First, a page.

State Laws. B. Child Abuse Reporting Requirements

09/25/2000

1. Inclusion of statutory rape in reporting requirements

The District of Columbia Code requires mandated reporters to notify the proper authorities in all instances where, through their professional capacity, they suspect a child has been or is in immediate danger of being physically or mentally abused. The requirement does not include any provisions that indicate that it applies only to parents, guardians, or custodians of the child in question.[180]  Although the statute does not make specific reference to the criminal offenses listed in the previous section, the definition does include sexual abuse of and sexual activity with children.[181]

2. Mandatory reporters

Mandatory reporters include: physical and mental health providers; law enforcement officers; school officials and teachers; social service workers; and day care workers.[182]

3. Who to report to

Mandatory reporters must immediately make an oral report to the Metropolitan Police Department or the Child Protective Services Division of the Department of Human Services if they know or suspect a child has been or is in danger of abuse.[183] Upon the request of Child Protective Services or the police department, the mandated reporter must also submit a written report of the case.[184]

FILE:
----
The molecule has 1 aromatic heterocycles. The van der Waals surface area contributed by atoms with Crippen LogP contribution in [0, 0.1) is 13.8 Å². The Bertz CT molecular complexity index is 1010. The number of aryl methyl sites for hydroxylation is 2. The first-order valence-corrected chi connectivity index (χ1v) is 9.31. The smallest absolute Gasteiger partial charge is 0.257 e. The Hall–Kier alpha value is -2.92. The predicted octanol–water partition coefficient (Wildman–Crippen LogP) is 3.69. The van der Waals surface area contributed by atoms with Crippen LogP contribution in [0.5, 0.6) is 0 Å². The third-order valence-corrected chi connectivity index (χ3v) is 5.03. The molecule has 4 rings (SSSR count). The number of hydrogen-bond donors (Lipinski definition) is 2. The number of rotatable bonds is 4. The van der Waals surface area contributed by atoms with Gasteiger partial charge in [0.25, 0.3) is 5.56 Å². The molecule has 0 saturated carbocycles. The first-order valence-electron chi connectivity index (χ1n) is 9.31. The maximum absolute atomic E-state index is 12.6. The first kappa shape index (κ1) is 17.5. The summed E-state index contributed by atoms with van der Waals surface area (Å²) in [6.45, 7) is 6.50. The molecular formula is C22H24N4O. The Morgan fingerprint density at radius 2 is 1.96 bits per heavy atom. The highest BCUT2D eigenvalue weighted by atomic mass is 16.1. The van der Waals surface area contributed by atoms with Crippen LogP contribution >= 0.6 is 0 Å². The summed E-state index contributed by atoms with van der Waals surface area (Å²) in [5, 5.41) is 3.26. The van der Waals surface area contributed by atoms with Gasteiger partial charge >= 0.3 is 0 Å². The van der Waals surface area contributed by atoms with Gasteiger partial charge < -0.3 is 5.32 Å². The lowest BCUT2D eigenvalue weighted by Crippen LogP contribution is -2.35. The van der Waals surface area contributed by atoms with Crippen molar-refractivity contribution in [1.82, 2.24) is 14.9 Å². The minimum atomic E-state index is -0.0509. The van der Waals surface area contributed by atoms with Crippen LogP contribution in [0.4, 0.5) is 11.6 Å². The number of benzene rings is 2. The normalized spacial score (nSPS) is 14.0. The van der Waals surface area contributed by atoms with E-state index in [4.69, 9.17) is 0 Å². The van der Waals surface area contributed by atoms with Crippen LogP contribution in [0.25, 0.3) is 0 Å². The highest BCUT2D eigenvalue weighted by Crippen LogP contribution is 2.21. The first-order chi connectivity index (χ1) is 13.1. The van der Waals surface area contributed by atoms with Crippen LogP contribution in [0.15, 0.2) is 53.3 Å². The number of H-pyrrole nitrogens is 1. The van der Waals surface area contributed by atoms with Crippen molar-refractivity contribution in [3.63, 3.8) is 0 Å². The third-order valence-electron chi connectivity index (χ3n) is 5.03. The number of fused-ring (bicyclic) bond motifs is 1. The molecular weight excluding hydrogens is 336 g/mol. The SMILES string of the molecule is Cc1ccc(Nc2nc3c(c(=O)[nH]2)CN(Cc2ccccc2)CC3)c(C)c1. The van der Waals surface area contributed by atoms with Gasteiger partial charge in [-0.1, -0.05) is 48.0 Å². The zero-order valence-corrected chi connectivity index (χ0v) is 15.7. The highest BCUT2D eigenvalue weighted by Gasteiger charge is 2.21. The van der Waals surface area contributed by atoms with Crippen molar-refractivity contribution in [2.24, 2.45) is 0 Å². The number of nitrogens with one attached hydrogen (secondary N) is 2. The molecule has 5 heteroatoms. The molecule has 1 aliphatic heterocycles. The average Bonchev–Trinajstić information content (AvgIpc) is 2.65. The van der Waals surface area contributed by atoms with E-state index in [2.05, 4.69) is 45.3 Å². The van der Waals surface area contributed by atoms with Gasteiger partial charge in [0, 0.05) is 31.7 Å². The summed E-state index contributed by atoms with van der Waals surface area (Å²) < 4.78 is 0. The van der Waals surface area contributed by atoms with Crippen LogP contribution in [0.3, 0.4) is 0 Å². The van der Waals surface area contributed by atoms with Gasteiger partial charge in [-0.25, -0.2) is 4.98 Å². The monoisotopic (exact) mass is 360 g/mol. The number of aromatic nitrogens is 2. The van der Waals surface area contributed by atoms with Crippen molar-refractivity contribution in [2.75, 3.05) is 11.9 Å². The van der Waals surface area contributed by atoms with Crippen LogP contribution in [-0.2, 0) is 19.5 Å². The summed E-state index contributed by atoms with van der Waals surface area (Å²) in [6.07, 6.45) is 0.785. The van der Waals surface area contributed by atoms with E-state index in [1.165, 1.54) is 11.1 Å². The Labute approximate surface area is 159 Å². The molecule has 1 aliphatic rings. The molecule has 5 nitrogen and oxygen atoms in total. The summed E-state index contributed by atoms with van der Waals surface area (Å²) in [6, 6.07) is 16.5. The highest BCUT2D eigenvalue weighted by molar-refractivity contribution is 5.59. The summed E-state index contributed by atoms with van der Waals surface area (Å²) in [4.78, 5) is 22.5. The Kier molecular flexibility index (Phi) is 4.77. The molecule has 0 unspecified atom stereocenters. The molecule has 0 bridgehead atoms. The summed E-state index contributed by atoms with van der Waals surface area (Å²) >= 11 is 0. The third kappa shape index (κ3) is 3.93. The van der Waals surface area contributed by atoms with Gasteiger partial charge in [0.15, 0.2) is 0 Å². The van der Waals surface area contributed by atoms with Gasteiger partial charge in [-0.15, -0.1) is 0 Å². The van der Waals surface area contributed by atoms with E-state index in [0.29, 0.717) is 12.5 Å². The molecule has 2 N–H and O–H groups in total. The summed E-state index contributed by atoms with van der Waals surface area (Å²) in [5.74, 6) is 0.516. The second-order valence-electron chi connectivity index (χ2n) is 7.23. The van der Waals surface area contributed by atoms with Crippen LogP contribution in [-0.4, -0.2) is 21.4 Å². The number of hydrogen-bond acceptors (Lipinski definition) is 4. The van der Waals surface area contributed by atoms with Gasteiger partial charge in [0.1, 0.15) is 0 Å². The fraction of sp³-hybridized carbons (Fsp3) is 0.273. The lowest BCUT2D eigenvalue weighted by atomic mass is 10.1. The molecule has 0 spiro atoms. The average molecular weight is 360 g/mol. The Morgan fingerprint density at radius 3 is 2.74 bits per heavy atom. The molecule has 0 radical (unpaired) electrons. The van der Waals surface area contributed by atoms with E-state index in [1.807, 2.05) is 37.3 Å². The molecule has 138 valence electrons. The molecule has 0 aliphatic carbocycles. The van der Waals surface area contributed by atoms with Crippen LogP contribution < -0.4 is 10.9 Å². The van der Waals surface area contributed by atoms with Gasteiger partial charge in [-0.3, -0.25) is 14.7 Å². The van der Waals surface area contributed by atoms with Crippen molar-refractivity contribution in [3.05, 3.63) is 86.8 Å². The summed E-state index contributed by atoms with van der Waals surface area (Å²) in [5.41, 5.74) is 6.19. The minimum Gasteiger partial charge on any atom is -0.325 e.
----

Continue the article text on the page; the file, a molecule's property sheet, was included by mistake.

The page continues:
4. State response

The Child and Family Services Agency must immediately inform the police of any report it receives of alleged abuse.[185] The police department has the primary responsibility for the initial investigation of alleged abuse.[186] The police department is not required to notify the Agency of alleged abuse and the outcome of any investigation which substantiates a report.[187]

The District of Columbia Code requires that a multidisciplinary investigation team (MDT) review and investigate all instances of child sexual abuse. The primary focus of the MDT’s investigation is the needs of the child—the secondary focus is on law enforcement and prosecution. The MDT must include at least one individual from the police department, the Child and Family Services Agency, the Office of the Corporation Counsel, and a representative from the Office of the United States Attorney and the Children’s Advocacy Center.[188]